By Mitchell Dunk
Edited for online by Paige Hasaballah
The Queensland Government has announced it will offer free rapid HIV testing at sexual health clinics throughout the state.
It is an unexpected move after the Government announced major funding cuts to Biala House, Brisbane’s only free sexual health clinic, just weeks ago.
Rapid response HIV testing requires just a small amount of blood from a person’s fingertip, similar to a blood sugar level test.
Results for the test can be revealed in 20 minutes which is much faster than old methods which could take several weeks.
Ministerial Advisory Committee on HIV and AIDS chair Dr Darren Russell said the new method is equally as effective as the traditional method.
“The accuracy seems very similar to the former testing that we’re using and if one of these rapid tests shows up positive for HIV we then take some blood from the person and send it off for more formal testing at a laboratory,” he said.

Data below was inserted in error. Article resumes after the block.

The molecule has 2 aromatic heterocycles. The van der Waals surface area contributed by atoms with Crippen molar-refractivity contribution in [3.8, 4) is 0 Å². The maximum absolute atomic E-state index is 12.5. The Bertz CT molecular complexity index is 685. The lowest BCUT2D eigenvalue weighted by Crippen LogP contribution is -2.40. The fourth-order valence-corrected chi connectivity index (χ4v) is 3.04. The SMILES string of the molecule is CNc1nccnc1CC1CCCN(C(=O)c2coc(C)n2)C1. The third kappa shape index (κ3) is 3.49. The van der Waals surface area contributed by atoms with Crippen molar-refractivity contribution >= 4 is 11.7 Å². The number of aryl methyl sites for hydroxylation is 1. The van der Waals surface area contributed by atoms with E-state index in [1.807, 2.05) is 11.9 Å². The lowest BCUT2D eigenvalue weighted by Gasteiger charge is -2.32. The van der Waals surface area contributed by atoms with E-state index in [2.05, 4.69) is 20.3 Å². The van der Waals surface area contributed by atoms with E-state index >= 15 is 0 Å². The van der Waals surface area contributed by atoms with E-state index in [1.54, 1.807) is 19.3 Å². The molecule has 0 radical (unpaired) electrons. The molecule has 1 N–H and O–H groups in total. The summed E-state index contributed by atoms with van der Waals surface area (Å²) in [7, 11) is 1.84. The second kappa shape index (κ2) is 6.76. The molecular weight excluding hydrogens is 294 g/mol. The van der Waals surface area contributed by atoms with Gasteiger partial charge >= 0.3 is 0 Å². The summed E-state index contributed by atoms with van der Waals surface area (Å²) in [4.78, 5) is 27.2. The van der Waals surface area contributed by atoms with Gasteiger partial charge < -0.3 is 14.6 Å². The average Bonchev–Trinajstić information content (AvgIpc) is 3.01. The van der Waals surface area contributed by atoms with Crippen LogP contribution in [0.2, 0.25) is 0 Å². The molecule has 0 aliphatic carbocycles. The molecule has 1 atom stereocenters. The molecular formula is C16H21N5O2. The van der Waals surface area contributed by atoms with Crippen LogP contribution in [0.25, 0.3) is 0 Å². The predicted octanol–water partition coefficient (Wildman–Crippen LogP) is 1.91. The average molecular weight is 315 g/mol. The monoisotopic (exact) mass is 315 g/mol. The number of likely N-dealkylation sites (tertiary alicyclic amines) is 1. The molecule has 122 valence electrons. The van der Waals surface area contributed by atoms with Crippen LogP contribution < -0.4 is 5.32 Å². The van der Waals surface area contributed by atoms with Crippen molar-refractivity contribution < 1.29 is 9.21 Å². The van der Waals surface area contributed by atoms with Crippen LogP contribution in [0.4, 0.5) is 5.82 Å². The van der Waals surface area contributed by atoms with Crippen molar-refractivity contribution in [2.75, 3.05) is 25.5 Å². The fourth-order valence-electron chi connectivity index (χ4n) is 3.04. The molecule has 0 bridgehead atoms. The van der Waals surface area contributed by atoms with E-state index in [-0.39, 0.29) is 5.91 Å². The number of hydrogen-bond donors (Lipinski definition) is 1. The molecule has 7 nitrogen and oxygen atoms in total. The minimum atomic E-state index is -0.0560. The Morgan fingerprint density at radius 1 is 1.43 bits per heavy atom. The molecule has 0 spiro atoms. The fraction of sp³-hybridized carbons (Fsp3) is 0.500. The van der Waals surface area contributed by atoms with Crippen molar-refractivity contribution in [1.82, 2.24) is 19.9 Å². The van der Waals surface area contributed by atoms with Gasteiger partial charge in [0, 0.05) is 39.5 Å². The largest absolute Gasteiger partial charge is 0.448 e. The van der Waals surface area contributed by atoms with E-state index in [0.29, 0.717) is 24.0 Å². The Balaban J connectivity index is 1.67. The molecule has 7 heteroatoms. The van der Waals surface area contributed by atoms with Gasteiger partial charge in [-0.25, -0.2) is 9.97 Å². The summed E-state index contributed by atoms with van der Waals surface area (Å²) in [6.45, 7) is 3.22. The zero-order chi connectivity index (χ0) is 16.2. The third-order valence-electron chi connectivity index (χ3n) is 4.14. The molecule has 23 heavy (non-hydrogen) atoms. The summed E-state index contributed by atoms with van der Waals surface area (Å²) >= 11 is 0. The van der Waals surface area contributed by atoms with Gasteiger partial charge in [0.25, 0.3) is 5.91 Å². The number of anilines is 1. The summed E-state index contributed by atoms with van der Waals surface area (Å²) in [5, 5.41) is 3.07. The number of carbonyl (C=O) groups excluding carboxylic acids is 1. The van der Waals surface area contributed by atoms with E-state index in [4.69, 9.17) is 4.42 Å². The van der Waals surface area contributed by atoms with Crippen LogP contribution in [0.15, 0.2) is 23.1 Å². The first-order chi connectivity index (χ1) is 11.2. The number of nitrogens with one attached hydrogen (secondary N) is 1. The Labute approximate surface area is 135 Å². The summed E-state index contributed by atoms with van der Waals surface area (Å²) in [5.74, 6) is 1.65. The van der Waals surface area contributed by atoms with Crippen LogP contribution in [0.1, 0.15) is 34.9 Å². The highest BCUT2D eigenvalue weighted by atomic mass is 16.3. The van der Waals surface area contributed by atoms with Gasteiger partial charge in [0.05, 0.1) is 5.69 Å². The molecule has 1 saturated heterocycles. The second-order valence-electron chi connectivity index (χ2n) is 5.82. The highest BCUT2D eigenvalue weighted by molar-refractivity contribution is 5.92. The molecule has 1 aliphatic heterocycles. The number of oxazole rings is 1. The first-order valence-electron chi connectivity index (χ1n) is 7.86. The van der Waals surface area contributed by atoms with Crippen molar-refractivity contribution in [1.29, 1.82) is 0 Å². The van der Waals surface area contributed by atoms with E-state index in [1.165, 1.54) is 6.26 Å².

“Initially, we’ll be rolling them out throughout sexual health clinics in Queensland from June 3 and then making them available throughout the state through such sexual health clinics.”
But Premier Campbell Newman’s decision to cut back staff and funding at Brisbane’s only free sexual health clinic means the test’s future is uncertain.
Gay equality activist and Queer Radio host Blair Martin said it is an unusual tactic for the Government given recent cuts to sexual health services.
“It’s an interesting move from the Government as it’s been nearly 12 months since the Health Minister Lawrence Springborg de-funded [the Queensland Association for] Healthy Communities,” he said.
“He is putting the lives of people in jeopardy and he really is a backward thinker when it comes to HIV-AIDS.”
Dr Russell agreed that government cuts do pose a problem in reducing the number of positive HIV cases within the community.
“It’s a potential problem if sexual health services around the state are cut and it’s more difficult people to access this testing,” he said.
But Mr Martin said the issue might not have as much to do with funding as it does with the Government’s negative attitude towards the gay community.
“During the period of the previous Labor government there was certainly more awareness of the broader health benefits for a community that is valued,” he added.
Queensland is the second Australian state following Victoria to get on board although the technology for rapid HIV testing has been available overseas for several years.